And all during this time, we were finishing the documentary about our travels in 2014. American Fútbol first appeared on YouTube as a web series and is now on Amazon Prime as a feature documentary. We’re immensely proud of it. But it was our first feature film. And we’re determined to make more. Eventually, love and work brought me back to Los Angeles. I loved New York. But the work-life balance in LA is more my vibe. I now work as a freelance director & producer. I’ve produced doc series for the NFL Network, and in 2020 I directed a football documentary for Fox Sports called The Long Game. Also, some friends and I have recently decided to start our own production company, Goodform. We’re a collection of producers, directors, and DPs who wanted to combine networks and resources and build something together. And that’s where I’m at today. Not gonna lie, the pandemic has robbed me of my two loves, sports & travel, so it hasn’t been easy. But it’s been humbling and refreshing to step back and think about what’s next. Hopefully, it doesn’t involve another unicorn skull.

We all face challenges, but looking back would you describe it as a relatively smooth road?
The biggest struggle I’ve experienced is dealing with the unknown. Every step has involved some uncertainty and some blind faith. I first moved to LA after graduating without ever visiting. All my college friends had moved out here, so I said screw it and drove across the country. And I would’ve never met Jeff or Dumbledore. Moving to Colombia for a year? I didn’t know what the hell would come from that. But it was an experience I’d trade for nothing. Deciding to travel 8,000 miles from the US to Brazil with three friends and shoot a film? That felt crazy at times. But it jumpstarted my whole career. Moving back home to Connecticut after that? That sucked. It felt like step backward. But it got me to New York. Then, coming back to LA and going freelance, that was some real uncertainty. But so far, it’s working out. Today, we’re all in a period of uncertainty. And as much as this pandemic sucks, a lot of positive is bound to come from it. But that doesn’t make the other side any less frightening. I guess if I’ve learned anything from this, it’s that if you can keep one foot in something you like doing and the other in something that scares the crap out of you, that’s means you’re on a decent path. And it’s gonna keep you moving. Some people want to be comfortable and to each their own. But once I’m comfortable, I’m bored and need to find something scary to do.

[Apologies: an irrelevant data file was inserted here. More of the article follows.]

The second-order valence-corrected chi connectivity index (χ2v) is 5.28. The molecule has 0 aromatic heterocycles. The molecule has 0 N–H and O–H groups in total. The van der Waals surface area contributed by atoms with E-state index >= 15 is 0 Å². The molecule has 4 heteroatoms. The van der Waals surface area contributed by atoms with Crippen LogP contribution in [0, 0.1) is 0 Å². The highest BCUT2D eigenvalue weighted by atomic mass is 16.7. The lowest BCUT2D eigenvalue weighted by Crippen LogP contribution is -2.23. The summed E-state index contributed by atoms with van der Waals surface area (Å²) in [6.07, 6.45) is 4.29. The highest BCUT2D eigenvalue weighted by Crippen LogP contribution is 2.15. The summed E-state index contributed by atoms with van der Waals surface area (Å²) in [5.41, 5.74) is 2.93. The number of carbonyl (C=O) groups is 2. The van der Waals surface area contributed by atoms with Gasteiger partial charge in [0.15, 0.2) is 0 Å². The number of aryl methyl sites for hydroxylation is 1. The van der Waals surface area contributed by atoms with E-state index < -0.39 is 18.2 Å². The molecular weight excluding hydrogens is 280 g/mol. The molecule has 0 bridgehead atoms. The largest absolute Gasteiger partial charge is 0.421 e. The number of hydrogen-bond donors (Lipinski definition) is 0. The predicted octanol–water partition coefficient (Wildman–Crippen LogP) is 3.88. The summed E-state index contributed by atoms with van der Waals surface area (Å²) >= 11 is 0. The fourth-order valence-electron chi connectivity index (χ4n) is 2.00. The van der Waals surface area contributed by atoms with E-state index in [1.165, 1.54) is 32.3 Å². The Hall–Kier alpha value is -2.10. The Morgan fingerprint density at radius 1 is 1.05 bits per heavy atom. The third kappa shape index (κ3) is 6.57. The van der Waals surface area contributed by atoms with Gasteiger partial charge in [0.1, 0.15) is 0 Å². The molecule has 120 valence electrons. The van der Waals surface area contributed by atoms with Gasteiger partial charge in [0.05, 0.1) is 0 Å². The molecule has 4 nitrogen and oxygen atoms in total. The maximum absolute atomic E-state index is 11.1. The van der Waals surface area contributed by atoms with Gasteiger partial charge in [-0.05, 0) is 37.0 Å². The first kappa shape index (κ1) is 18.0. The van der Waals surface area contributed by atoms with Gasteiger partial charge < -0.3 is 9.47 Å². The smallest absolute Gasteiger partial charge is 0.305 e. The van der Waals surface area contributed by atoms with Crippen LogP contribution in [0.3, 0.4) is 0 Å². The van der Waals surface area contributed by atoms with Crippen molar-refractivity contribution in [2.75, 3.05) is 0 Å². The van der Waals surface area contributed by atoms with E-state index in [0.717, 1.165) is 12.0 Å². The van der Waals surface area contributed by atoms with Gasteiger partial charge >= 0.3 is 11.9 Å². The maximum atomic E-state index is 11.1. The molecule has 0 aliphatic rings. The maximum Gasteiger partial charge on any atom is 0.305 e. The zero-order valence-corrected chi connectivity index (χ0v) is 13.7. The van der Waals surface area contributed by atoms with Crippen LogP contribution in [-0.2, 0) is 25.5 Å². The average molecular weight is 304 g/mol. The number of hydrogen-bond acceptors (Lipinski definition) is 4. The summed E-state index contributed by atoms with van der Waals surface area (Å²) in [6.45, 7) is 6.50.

As you know, we’re big fans of you and your work. For our readers who might not be as familiar what can you tell them about what you do?
But I’m a director & producer who specializes in sports documentary & branded content. I’m known for making films about soccer. I’m most proud of the documentary three of my best friends and I made about our travels from the US to Brazil for the World Cup in 2014. It’s called American Fútbol. And I think my biggest strength is disarming people. If I were on the other side of the camera and some strangers were filming me, I’d be skeptical & timid. So getting subjects, no matter who they are or where they’re from, to be comfortable, natural, and open up is what I’m best at. I’ve never directed or produced any narrative films, but I guess a documentary subject wouldn’t be too different than coaching an actor. A cagey or stiff performance isn’t going to make for interesting viewing or reveal anything for the story. And it isn’t just me who makes that happen, it’s the entire crew. It’s why I prefer to work with small crews of approachable people with warm energy, so we’re the least invasive and intimidating we can be.

Before we let you go, we’ve got to ask if you have any advice for those who are just starting out?
My advice is to consider the road less traveled. I went to college for journalism, and I remember the most influential professors in the program would encourage us to choose one of a few paths to “certain success.” They’d plug you into the school’s network and then off you go, just follow the steps, work hard, and you’ll be OK. That sounded awful to me. I was always into sports and grew up watching ESPN and wanted to be in sports media, but to move to Bristol, Connecticut and be in the PA program and work my way up the ladder? There was no adventure in that. Too much certainty. Now that path has probably paid off for a lot of people who’ve made more money or won more awards than I ever will. And for many people, that is how you rate success and they absolutely deserve it. But you can also rate success by the experiences you have, the places you go, and the people you meet. I wouldn’t say I necessarily knew that when I was starting out, but looking back I don’t think I would’ve chosen any other path.